If your company doesn't do reviews formally, don't ask for a formal review. Instead have a conversation with your boss in a private meeting where you ask him specifically what you can do to get to the next level and present your case, based on your achievements (many of which he may not actually be aware of), if you might want a raise. Ask him if there are any places where you need to improve. No need to be formal, it is your boss's job to discuss your performance with you whether they do a formal review or not.
Personally I talk to my boss all the time about performance and priorities, etc, so there is no surprises for me when formal reviews come around. Remember performance rewards are dependent on what people perceive about your performance not necessarily what you think about it. You can't focus on what you need until you know how you are perceived. If things start to take a negative turn (which happens eventually to everyone) it is far better for your reputation to be perceived as noticing and fixing it before it gets worse than to tootle along happily until an annual review when you get socked with a problem you didn't even know you had. In fact when you are having an issue or going to miss a deadline, etc. talking to your boss immediately is usually the best thing you can do because I assure you that he is going to be even more unhappy to hear about it after it is no longer fixable or to hear bad news about you from someone else.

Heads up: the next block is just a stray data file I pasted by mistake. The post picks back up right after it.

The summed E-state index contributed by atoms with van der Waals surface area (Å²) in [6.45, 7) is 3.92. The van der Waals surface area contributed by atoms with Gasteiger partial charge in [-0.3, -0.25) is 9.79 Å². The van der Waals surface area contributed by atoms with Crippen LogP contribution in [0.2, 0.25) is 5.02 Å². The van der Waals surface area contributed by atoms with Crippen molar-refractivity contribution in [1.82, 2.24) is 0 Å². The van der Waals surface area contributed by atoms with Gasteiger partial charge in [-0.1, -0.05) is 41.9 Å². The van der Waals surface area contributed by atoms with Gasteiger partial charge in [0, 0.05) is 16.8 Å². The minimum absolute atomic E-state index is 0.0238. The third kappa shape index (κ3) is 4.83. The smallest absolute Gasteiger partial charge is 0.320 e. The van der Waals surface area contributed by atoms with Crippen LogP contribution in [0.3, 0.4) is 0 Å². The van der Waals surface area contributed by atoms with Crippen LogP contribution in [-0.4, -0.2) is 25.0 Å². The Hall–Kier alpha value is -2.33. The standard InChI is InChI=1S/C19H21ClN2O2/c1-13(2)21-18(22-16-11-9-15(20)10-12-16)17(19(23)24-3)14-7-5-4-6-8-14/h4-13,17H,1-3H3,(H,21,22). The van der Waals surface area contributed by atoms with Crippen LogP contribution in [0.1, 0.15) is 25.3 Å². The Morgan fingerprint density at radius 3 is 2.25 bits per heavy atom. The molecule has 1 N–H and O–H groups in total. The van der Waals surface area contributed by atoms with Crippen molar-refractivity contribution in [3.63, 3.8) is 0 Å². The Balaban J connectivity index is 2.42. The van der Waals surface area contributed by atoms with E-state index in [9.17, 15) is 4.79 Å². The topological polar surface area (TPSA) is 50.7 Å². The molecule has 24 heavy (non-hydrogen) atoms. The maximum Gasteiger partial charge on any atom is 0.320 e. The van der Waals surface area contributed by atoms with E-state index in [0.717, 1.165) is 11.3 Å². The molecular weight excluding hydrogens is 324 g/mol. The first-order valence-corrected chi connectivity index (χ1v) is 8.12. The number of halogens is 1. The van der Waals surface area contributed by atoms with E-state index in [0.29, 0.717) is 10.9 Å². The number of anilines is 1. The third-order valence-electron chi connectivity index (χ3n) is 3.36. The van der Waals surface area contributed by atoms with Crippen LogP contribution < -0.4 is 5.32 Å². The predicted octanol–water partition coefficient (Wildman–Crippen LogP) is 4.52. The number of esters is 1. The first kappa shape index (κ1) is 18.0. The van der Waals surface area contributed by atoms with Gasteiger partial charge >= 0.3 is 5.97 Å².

If you talk informally about performance regularly, you can make sure to never have a bad appraisal. If there is a problem, the formal review is too late to address it. Informal discussions mean you have a chance to address problems before a review or before they choose to let you go. If you want a reward, it is often best to get it while a large achievement is fresh in everyone's mind. If you want a promotion, then you ask what specific things you need to do to show you are ready and you ask to be assigned to the tasks that will get you that experience. I remember being quite surprised when I was young that what my boss thought I needed to have to be promoted did not agree at all with what I thought I needed.